Beyond The Comfort Zone

BEYOND THE COMFORT ZONE

Beyond The Comfort Zone

BEYOND THE COMFORT ZONE

By Craig Johns

A comfort zone is a wonderful place, but nothing ever grows there.

Successful people have the unique ability to perform under high levels of pressure. Pressure comes from internal and external expectations, and as the stakes rise, fear grows. Being able to deal with fear and the uncomfortable feelings that are associated, you have to be better prepared to control your state of mind.

Why do we feel uncomfortable? That uncomfortable feeling comes from going into a place where you have never been before. You are making a change and disrupting the way your mind and body are used to doing something. It might be doing something for the first time or doing something you haven’t done for a while. It could be doing something you are used to, but the conditions or parameters have changed.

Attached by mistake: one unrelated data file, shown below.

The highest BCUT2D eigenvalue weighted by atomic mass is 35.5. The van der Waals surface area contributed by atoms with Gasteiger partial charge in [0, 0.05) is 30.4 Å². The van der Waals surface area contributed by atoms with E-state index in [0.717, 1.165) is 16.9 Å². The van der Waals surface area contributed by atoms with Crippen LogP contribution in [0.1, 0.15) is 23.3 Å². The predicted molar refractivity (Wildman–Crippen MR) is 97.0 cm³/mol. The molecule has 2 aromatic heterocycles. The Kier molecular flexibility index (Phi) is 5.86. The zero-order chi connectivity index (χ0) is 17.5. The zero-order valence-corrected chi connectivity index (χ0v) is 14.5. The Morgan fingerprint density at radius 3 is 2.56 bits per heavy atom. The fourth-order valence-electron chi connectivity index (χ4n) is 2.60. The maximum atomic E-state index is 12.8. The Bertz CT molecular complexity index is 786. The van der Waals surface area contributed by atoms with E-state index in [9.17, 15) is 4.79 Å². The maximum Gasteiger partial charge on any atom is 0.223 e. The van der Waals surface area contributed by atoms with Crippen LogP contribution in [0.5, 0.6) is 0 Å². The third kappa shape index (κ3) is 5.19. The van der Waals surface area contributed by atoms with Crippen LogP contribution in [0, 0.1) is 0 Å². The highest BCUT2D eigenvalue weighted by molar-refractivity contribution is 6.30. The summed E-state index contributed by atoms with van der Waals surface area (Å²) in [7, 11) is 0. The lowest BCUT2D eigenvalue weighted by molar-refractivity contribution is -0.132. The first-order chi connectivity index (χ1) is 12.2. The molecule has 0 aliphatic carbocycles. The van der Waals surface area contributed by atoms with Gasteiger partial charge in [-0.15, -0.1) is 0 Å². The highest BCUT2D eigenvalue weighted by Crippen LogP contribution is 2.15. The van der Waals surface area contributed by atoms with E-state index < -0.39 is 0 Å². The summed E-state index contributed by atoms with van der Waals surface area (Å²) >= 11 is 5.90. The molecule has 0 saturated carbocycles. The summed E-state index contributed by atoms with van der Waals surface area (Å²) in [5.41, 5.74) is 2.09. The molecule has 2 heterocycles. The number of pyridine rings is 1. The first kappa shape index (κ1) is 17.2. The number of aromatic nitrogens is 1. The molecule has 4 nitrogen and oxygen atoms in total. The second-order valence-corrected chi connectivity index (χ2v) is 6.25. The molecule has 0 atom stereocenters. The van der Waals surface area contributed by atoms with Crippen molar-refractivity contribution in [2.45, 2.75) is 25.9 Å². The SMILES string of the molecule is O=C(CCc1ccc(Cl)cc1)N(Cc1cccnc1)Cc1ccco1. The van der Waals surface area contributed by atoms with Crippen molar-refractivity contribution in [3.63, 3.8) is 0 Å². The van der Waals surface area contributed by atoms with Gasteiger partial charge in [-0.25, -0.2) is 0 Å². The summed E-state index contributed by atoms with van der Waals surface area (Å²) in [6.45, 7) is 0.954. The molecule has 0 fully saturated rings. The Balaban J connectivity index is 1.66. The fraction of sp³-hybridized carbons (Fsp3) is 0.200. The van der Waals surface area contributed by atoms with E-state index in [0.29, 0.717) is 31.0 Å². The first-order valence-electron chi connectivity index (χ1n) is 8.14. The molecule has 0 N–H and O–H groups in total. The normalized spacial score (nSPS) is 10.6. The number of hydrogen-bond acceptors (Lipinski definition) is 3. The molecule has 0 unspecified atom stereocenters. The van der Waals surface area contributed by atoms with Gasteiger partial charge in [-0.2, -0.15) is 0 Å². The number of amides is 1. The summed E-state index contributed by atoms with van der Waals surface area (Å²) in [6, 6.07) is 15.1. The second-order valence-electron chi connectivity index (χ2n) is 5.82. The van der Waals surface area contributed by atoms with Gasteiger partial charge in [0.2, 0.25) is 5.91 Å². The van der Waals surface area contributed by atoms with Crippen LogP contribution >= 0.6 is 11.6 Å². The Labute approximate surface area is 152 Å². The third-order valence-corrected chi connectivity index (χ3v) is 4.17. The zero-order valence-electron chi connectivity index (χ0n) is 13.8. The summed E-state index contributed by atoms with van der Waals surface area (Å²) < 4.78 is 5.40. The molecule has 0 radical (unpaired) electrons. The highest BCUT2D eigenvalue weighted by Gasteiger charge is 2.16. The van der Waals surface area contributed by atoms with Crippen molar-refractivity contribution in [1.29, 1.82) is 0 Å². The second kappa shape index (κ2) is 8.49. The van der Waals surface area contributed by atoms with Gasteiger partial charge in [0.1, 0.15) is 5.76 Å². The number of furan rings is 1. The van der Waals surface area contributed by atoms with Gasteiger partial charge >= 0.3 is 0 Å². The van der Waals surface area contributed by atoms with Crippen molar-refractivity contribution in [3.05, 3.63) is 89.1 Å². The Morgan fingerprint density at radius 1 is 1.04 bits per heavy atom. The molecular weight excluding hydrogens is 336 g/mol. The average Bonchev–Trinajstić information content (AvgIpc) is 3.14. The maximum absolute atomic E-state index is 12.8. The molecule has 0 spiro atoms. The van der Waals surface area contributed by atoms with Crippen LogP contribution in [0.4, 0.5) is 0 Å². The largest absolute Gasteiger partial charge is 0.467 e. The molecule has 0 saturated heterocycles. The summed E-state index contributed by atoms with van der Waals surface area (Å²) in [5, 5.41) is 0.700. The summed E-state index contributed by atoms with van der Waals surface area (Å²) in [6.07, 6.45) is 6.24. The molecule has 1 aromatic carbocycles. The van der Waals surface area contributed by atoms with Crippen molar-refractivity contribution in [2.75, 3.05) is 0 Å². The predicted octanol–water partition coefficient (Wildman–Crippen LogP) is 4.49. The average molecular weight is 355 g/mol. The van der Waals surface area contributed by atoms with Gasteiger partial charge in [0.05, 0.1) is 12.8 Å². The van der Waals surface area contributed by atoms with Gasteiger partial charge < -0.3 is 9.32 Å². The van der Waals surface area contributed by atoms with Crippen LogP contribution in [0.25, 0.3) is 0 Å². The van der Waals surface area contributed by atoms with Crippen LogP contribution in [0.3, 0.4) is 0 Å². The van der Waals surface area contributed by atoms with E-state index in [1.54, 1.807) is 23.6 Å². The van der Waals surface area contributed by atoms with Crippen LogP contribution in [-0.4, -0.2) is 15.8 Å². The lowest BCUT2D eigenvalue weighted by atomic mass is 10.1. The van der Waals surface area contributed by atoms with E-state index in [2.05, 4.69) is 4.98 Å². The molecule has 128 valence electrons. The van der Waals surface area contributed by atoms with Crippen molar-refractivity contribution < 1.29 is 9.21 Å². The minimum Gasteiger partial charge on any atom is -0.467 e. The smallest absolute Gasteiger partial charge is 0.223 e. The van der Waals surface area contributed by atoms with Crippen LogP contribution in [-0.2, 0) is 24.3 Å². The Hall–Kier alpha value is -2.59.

When you first experience a struggle and you feel uncomfortable, you start to second-guess yourself. Remember nothing in life comes easy and the greatest satisfaction is the result of overcoming something that takes us out of our comfort zone and takes us to a whole new level. You need a mindset of being comfortable with the uncomfortable. This is the price of progression.

“If you want something in life that you have never had, you will have to do something that you have never done.

Here are some ways to take you beyond the comfort zone:

SHOW UP

You will feel most uncomfortable when you take the first step and make a decision to start. That commitment to get off the start-line means the battle is half done. Most great ideas never get started, but once you have taken the first step, the real work begins. You made a choice, a commitment, and now you need to show up.